They can get away with that, if they are good at their work, by that comforting the afflicted part of their job: visiting sick and elderly people at the hospital and in their homes, doing the funeral services, counseling those in trouble. When a minister does that sort of thing, they build an unshakable loyalty that allows them to survive, say, giving a sermon in favor of gay rights in North Platte, Nebraska. There were probably five people in my brother's congregation of 300 that agreed with what he said in such a sermon that day, but they didn't fire him or quit the congregation in droves because of it. That congregation knew my brother to be a good and gentle man who had been there for all of them time and time again in the hardest of times, and so they accepted what he said in his sermon without necessarily agreeing with it. I'm guessing that if one of them had run for office in North Platte, and been confronted with that gay rights sermon by my brother, they would have said about what Barack Obama did of Jeremiah Wright - "Well, I didn't like what he said, but that man performed my marriage and baptized my children and brought me closer to my faith, so I'm not going to walk away form him personally."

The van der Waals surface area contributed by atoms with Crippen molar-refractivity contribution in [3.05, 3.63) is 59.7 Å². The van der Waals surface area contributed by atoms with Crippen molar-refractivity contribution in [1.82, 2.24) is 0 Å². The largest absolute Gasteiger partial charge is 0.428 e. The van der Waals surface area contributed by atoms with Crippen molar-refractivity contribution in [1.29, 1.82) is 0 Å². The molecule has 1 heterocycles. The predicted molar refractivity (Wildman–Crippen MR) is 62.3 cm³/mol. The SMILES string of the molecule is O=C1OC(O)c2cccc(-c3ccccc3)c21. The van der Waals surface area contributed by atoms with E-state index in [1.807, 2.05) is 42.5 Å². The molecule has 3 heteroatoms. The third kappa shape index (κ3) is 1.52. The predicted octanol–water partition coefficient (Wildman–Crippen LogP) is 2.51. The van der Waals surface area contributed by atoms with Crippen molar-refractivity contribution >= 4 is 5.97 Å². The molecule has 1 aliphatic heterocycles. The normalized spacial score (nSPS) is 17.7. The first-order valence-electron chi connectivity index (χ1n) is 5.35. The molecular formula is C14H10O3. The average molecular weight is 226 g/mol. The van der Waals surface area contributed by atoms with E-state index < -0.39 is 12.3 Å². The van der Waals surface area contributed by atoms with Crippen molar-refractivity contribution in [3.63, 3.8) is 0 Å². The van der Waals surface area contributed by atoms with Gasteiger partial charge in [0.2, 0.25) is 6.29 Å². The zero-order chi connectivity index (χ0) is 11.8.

Good ministers say dramatic things, stir things up, and push people hard to look at what they believe and how they act. That's their job. To hold their congregants accountable for every word they say in a sermon is absurd, and shows the people who attack them for such that they don't understand religion very well.

The flip side of this is of course the fact that the Republican Party, and some Democrats, have been attending the Right ministries that hate America for more than the 20 years that Obama went to Wright.

Somewhat separate from Christians, and I suppose needfully hidden from them as a cult, is the longstanding bizarro world ties of the Republican Party to the Moonies as noted in the book Bad Moon Rising and at the author's homepage.